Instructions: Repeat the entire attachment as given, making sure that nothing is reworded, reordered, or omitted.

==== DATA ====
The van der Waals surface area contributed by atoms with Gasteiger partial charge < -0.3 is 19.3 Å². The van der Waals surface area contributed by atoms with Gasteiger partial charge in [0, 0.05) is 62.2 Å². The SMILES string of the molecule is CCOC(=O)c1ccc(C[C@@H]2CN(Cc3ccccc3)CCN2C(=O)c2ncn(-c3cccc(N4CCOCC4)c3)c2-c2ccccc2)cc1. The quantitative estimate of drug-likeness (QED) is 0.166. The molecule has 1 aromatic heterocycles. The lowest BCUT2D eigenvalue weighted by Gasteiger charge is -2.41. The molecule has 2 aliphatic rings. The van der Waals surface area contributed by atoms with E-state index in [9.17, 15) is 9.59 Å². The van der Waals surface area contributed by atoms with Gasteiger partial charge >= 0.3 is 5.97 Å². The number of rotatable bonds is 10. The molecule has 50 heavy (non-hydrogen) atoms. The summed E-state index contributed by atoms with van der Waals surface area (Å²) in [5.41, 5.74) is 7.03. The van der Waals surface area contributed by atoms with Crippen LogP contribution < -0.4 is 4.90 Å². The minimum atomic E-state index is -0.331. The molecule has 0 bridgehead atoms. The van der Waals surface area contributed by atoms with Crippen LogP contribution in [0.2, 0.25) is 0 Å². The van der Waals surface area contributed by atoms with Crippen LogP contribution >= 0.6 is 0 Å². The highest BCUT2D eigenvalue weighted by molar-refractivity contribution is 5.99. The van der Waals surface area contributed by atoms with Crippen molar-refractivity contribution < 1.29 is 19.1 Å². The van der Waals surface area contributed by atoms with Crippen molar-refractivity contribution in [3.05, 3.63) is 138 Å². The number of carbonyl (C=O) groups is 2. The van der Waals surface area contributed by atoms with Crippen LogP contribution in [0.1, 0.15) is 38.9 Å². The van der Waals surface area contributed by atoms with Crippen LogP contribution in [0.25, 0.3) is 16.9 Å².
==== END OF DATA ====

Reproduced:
The van der Waals surface area contributed by atoms with Gasteiger partial charge < -0.3 is 19.3 Å². The van der Waals surface area contributed by atoms with Gasteiger partial charge in [0, 0.05) is 62.2 Å². The SMILES string of the molecule is CCOC(=O)c1ccc(C[C@@H]2CN(Cc3ccccc3)CCN2C(=O)c2ncn(-c3cccc(N4CCOCC4)c3)c2-c2ccccc2)cc1. The quantitative estimate of drug-likeness (QED) is 0.166. The molecule has 1 aromatic heterocycles. The lowest BCUT2D eigenvalue weighted by Gasteiger charge is -2.41. The molecule has 2 aliphatic rings. The van der Waals surface area contributed by atoms with E-state index in [9.17, 15) is 9.59 Å². The van der Waals surface area contributed by atoms with Gasteiger partial charge >= 0.3 is 5.97 Å². The number of rotatable bonds is 10. The molecule has 50 heavy (non-hydrogen) atoms. The summed E-state index contributed by atoms with van der Waals surface area (Å²) in [5.41, 5.74) is 7.03. The van der Waals surface area contributed by atoms with Crippen LogP contribution < -0.4 is 4.90 Å². The minimum atomic E-state index is -0.331. The molecule has 0 bridgehead atoms. The van der Waals surface area contributed by atoms with Crippen LogP contribution in [0.2, 0.25) is 0 Å². The van der Waals surface area contributed by atoms with Crippen LogP contribution >= 0.6 is 0 Å². The highest BCUT2D eigenvalue weighted by molar-refractivity contribution is 5.99. The van der Waals surface area contributed by atoms with Crippen molar-refractivity contribution < 1.29 is 19.1 Å². The van der Waals surface area contributed by atoms with Crippen molar-refractivity contribution in [3.05, 3.63) is 138 Å². The number of carbonyl (C=O) groups is 2. The van der Waals surface area contributed by atoms with Crippen LogP contribution in [0.1, 0.15) is 38.9 Å². The van der Waals surface area contributed by atoms with Crippen LogP contribution in [0.25, 0.3) is 16.9 Å².